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The Indiana Citizens Redistricting Commission (ICRC) demonstrated how the redistricting process in Indiana should be conducted. The ICRC showed that a politically balanced group of citizens working transparently and in cooperation with citizens can devise districts that will serve the public interest, not the interests of politicians.

The ICRC held a series of virtual public meetings in 2021 to take public testimony on what redistricting criteria should guide the map-drawing process and to identify communities of interest throughout the state.

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They published a report and send it to the members of the Indiana General Assembly (IGA) charged with redistricting responsibilities. They also sponsored a map-drawing competition and served as the judges for that competition. The contest winners’ maps best fulfill the criteria established through the public testimony and endorsed by the ICRC membership and have been awarded cash prizes.

Those maps are being submitted to the Indiana General Assembly by the All IN for Democracy coalition, whose members will lobby the legislature to adopt them instead of the partisan-drawn maps that will be produced by the incumbent politicians. Our goal is to force the General Assembly to choose between maps drawn in a transparent manner by a politically balanced group of citizens or the maps drawn in secret by politicians who want to preserve their power. The choice should be clear.


The ICRC is composed of nine members: three Republicans, three Democrats and three members who are neither Republican nor Democrat. The members selected a chairperson who must not be affiliated with either of the major political parties.

Here are the commissioners who were selected:


  • Clara Glaspie of Indianapolis: Ms. Glaspie is a longtime Republican activist who was the first Black woman to participate in the Richard G. Lugar Excellence for Women Leadership series
  • Leigh Morris of LaPorte: Mr. Morris is the former Mayor of LaPorte and retired as the CEO of the community hospital there.
  • Marilyn Moran-Townsend of Fort Wayne: Ms. Moran-Townsend is the CEO of CVC Communication and a co-founder of AVOW, Advancing Voices of Women, a group to support and empower women as civic leaders.


  • Missie Summers-Kempf of Portage: Ms. Summers-Kempf is active in a number of groups organized around racial justice and environmental issues in Northwest Indiana.
  • Xavier Ramirez of Carmel: Mr. Ramirez is a student at Indiana University who works with the Civic Leader Learning Center as a student advisory board member.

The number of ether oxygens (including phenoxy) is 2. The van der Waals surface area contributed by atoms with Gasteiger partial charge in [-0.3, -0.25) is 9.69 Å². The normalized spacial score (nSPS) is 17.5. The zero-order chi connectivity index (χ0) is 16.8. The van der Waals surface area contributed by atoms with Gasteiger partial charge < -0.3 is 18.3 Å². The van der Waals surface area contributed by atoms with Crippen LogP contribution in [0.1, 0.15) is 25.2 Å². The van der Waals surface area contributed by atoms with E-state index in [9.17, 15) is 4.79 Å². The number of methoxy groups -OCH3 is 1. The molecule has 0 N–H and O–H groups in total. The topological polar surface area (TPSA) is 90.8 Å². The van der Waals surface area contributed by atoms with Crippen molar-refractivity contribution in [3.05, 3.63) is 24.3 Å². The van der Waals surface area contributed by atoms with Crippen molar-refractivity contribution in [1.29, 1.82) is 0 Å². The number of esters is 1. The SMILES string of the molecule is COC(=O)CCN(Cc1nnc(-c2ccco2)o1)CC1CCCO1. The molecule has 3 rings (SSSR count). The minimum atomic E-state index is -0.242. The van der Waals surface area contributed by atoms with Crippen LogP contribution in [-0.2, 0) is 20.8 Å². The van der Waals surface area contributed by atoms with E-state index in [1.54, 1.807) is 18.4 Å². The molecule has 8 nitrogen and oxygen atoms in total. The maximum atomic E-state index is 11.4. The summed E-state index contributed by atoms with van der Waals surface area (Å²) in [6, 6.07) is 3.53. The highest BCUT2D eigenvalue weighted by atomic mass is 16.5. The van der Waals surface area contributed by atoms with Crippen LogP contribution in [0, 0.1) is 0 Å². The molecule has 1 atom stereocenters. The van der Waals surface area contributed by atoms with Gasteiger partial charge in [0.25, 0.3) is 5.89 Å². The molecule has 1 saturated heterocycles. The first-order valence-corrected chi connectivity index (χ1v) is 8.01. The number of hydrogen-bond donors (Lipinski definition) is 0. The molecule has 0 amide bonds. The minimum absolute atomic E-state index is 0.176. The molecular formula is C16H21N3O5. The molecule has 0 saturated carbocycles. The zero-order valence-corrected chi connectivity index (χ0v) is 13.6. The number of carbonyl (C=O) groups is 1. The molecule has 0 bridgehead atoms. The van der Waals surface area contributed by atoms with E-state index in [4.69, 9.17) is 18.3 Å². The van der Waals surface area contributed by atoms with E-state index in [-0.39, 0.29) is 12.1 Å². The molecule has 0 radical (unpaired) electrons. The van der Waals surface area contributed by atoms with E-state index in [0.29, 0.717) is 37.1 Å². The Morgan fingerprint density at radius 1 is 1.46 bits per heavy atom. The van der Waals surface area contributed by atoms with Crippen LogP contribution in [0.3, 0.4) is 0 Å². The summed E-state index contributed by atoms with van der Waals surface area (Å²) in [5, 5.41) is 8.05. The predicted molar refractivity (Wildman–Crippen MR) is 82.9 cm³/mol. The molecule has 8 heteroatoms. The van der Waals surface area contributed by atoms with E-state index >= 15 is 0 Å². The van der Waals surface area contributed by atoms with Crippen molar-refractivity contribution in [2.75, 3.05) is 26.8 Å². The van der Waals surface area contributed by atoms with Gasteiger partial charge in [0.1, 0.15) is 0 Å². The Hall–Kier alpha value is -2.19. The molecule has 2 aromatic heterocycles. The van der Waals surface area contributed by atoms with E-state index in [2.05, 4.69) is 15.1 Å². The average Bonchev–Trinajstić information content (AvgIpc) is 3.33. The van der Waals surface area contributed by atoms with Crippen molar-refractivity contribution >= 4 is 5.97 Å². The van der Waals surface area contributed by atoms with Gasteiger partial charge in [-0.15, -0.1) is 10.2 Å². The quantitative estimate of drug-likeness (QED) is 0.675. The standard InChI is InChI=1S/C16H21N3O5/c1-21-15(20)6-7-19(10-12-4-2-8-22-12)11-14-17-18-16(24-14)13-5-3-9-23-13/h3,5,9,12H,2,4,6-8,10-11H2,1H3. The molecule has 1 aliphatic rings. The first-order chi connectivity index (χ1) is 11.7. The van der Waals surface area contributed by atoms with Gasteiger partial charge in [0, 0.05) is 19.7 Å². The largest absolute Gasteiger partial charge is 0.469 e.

• Ranjan Rohatgi of South Bend: Mr Rohatgi is Assistant Professor of Mathematics and Compuer Science at Saint Mary’s College where he developed a class called “Mathematics of Voting.”

Affiliated with Neither Major Party

  • Christopher Brandon Harris of Hammond: Mr. Harris is a project manager for a commercial construction general contractor and participates in the Mitch Daniels Leadership Foundation.
  • Sonia Leerkamp of Ninevah: Ms. Leerkamp is the former Hamilton County Prosecuting Attorney who serves on the board of the Brown County League of Women Voters.
  • Charles Taylor of Muncie: Mr. Taylor is a Professor of Political Science at Ball State University who has moderated numerous political forums and is committed to civic education.

The ICRC held its first public meeting on February 25, 2021. We do not know what effect COVID-19 or the potential for delayed data from the U.S. Census Bureau may have on the time or work of the ICRC. More information will be provided by All IN for Democracy as we get it.

A small stipend of $500 will be provided to ICRC members at the end of the project.

Conflicts of Interest that Prohibit Certain Applicants

The ICRC seeks to create a redistricting process that is independent from legislative influence. Therefore, like many states with citizen commissions, we prohibited individuals with conflicts of interest from applying for membership. This included individuals who:

  • Were elected to, appointed to or a candidate for a federal, state, or local office within the past 6 years;
  • Served as an officer for a state or local political party within the past 6 years? (A Precinct Committee Person would not disqualify the individual.);
  • Worked as a registered lobbyist at the local, state, or federal level within the past 6 years;
  • Worked as a staff person for an elected official at the local, state, or federal level within the past 6 years;
  • Worked for a federal or state agency within the past 6 years? (Employees of the courts, institutions of higher learning, and the armed forces ARE eligible to serve on the commission.);
  • Worked as a consultant or staff to a political campaign within the past 6 years;
  • Contributed more than $2500 to political candidates or PACs in the previous calendar year or resides in the same household as someone who did; or
  • Is an immediate family member (spouse, child or stepchild, parent, niece, nephew, grandchild) of a person described in one of the categories above.

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